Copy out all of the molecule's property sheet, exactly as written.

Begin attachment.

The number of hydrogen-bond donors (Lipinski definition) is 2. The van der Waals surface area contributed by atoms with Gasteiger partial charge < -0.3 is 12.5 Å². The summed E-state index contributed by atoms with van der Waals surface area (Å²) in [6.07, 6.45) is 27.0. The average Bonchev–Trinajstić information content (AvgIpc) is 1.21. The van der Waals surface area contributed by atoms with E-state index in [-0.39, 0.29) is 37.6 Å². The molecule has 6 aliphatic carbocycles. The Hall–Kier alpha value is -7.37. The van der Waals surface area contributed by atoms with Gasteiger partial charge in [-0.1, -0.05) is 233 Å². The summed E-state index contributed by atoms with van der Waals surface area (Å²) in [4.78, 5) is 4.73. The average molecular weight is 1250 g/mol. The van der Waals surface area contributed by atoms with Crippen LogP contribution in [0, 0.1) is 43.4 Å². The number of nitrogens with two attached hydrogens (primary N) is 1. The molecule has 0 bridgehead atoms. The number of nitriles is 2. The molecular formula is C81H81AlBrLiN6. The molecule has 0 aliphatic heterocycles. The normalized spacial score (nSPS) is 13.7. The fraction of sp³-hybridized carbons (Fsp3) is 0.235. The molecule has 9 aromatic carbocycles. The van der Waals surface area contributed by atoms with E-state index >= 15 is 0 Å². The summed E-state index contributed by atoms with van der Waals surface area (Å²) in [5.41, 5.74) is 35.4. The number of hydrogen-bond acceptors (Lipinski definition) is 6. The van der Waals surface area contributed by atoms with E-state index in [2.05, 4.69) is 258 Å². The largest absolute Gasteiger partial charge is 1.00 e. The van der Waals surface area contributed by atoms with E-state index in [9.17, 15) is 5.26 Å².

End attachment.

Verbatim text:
The number of hydrogen-bond donors (Lipinski definition) is 2. The van der Waals surface area contributed by atoms with Gasteiger partial charge < -0.3 is 12.5 Å². The summed E-state index contributed by atoms with van der Waals surface area (Å²) in [6.07, 6.45) is 27.0. The average Bonchev–Trinajstić information content (AvgIpc) is 1.21. The van der Waals surface area contributed by atoms with E-state index in [-0.39, 0.29) is 37.6 Å². The molecule has 6 aliphatic carbocycles. The Hall–Kier alpha value is -7.37. The van der Waals surface area contributed by atoms with Gasteiger partial charge in [-0.1, -0.05) is 233 Å². The summed E-state index contributed by atoms with van der Waals surface area (Å²) in [4.78, 5) is 4.73. The average molecular weight is 1250 g/mol. The van der Waals surface area contributed by atoms with Crippen LogP contribution in [0, 0.1) is 43.4 Å². The number of nitrogens with two attached hydrogens (primary N) is 1. The molecule has 0 bridgehead atoms. The number of nitriles is 2. The molecular formula is C81H81AlBrLiN6. The molecule has 0 aliphatic heterocycles. The normalized spacial score (nSPS) is 13.7. The fraction of sp³-hybridized carbons (Fsp3) is 0.235. The molecule has 9 aromatic carbocycles. The van der Waals surface area contributed by atoms with E-state index >= 15 is 0 Å². The summed E-state index contributed by atoms with van der Waals surface area (Å²) in [5.41, 5.74) is 35.4. The number of hydrogen-bond acceptors (Lipinski definition) is 6. The van der Waals surface area contributed by atoms with E-state index in [2.05, 4.69) is 258 Å². The largest absolute Gasteiger partial charge is 1.00 e. The van der Waals surface area contributed by atoms with E-state index in [9.17, 15) is 5.26 Å².